There I am in my twenties.
It’s a chaotic scene — a flurry of fun and sun and heartbreak. There is wonderment and wandering and heart-wrenching moments of uncertainty and bewilderment.
Travel, I couldn’t get enough of it, along with noisy bars, booze, bad boyfriends, live music, and adrenaline-igniting adventures, such as glacier climbing, scaling rock faces, and jumping out of airplanes, for instance.
During my twenties, I never questioned whether I should have kids. The answer was indisputably clear — absolutely not.
Back then I was busy grabbing on to the rungs of the corporate career ladder and pulling myself up. Then there was the whole issue of my heart, which flip-flopped like a simmering pancake on a hot griddle. I am in love … oh no, but wait, I am not! Definitely not! Or maybe I am! I think I am. Maybe just a little. Nope, nope, nope … definitely not …'
My furniture, comprised mostly of other people’s castoffs, was portable and light. Most of it was easy to ditch, no strings attached.
I lived in a one-bedroom rental apartment in the heart of Parkdale, in Toronto, that I’d painted fire engine red. It had a big, ground level window overlooking that backyard that didn’t lock, which for some bizarre reason didn’t bother me that much.
I wrote about crime and fires and unspeakable tragedies. I interviewed musicians and authors and covered week-long film and music festivals.
There was no way in hell I was ready for kids.
Ha … proved you all wrong!
I didn’t even meet the man of my dreams — the man I eventually married — until my 30s. Heck, I didn’t even understand the importance of owning a good winter coat until then, so what kind of mother would I have made in my 20s?
I think we know the answer to that.
Are there 20-somethings in our culture that are mature enough, selfless enough, fiscally responsible enough, and dependable enough to become parents?
Sure, I just wasn’t one of them.
The closest I’d ever come to displaying signs of having a maternal instinct was caring for a plump, cranky cat that a guy at my work asked me to look after while he was on vacation.
The dude never returned.
I didn’t have the heart to send the cat packing (he was already riddled with abandonment issues), so I kept him.
My 20s, perhaps like yours, were a hazy daze of good times and bad, peppered with some very misguided misadventures.
I wouldn’t change a thing.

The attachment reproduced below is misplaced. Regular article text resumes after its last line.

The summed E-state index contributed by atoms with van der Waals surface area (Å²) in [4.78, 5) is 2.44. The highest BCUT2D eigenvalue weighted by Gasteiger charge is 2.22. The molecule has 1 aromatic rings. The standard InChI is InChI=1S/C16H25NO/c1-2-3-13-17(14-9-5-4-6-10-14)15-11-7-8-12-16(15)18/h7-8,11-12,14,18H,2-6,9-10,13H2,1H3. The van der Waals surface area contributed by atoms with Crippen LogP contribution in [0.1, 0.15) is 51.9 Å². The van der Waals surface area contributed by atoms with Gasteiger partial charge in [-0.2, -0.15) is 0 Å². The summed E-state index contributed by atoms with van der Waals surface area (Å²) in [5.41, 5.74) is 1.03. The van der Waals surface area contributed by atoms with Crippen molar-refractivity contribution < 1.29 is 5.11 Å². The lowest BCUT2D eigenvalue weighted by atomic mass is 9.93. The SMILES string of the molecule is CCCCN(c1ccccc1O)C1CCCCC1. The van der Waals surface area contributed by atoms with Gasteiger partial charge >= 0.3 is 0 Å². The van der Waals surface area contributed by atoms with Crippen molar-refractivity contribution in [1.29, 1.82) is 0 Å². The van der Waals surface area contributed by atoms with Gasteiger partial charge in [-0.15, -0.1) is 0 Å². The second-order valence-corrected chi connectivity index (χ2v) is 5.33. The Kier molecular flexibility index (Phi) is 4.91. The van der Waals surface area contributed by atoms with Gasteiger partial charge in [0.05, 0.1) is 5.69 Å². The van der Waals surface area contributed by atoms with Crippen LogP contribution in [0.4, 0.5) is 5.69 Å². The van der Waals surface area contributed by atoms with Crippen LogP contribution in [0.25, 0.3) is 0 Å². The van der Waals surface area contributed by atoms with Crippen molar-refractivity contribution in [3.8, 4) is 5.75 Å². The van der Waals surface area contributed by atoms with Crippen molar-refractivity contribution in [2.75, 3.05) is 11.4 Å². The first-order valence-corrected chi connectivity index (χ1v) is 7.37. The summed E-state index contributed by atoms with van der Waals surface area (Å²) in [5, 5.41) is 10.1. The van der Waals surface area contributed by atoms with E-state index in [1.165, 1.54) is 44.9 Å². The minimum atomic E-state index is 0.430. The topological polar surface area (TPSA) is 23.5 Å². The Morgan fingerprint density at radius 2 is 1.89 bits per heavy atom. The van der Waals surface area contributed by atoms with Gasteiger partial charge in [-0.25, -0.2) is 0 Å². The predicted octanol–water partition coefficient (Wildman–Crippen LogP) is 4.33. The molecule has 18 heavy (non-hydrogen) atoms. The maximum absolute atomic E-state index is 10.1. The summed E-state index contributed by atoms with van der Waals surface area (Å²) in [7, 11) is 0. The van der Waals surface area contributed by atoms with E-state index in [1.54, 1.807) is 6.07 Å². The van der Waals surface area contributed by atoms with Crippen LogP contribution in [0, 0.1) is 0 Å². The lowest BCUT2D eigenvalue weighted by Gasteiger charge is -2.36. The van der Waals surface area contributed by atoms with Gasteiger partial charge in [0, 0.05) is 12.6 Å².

Yet, as I wrote that last line, I thought, but wait …
Maybe I would.
Maybe procreating earlier would’ve been the smart thing to do.
Certainly being a younger parent offers some undeniable advantages.
In your 20s, you have more energy and patience. You are likely less stubborn and not as set in your ways.
For females, you also have increased fertility, reduced health risks during pregnancy and, statistically speaking for men and women alike, the prospect of spending many more years with your children as you age.
Looking back, I occasionally suffer from the complicated retrospective of, "if only I knew then what I know now."
For instance, I wish I’d known about the intoxicating love parents feel for their children.
Until having our son two years ago, this was a strange and foreign concept about as believable as wacky alien enthusiasts making claims of crop circle formations in far-flung parts of the USA.
I wish I’d known that one lifetime — even one that might prove to be long and healthy — could never offer enough time with my child.
There is something else, too. And this one might make you cringe.
Remember the career I mentioned earlier? The one I’d been ambitiously digging my heels into day after day?
Well, for all of the thrilling cool factors my work has offered, it pales in comparison to parenthood. I don’t expect you to believe me. I wouldn’t have believed me. As if! I would’ve laughed. I might’ve even rolled my eyes.
So, I tell you this now — it truly does. You fall more deeply in love with your child every day and it is insane. That love, it eclipses everything. Like crop circles, you probably have to experience it to believe it.
But, you also have to be ready for it.
Thankfully, one day I was.
Sure, I am a bit crankier, achier, and, perhaps, I have less patience (and more laugh lines) than I used to, but I have also accumulated incredible stories, well-earned lessons, the occasional battle scar, and even some tidbits of wisdom along the way.
I’ve learned what is important and what isn't. I've experienced enough to know who I am and who I am not.
And I definitely know this — if I knew then what I know now, I wouldn’t want to change a single thing.
Read more posts by Tanya Enberg! Try these: 5 Reasons to Leave the Kids Behind on Your Next Vacation and Eight Mistakes to Avoid When Visiting a New Mom.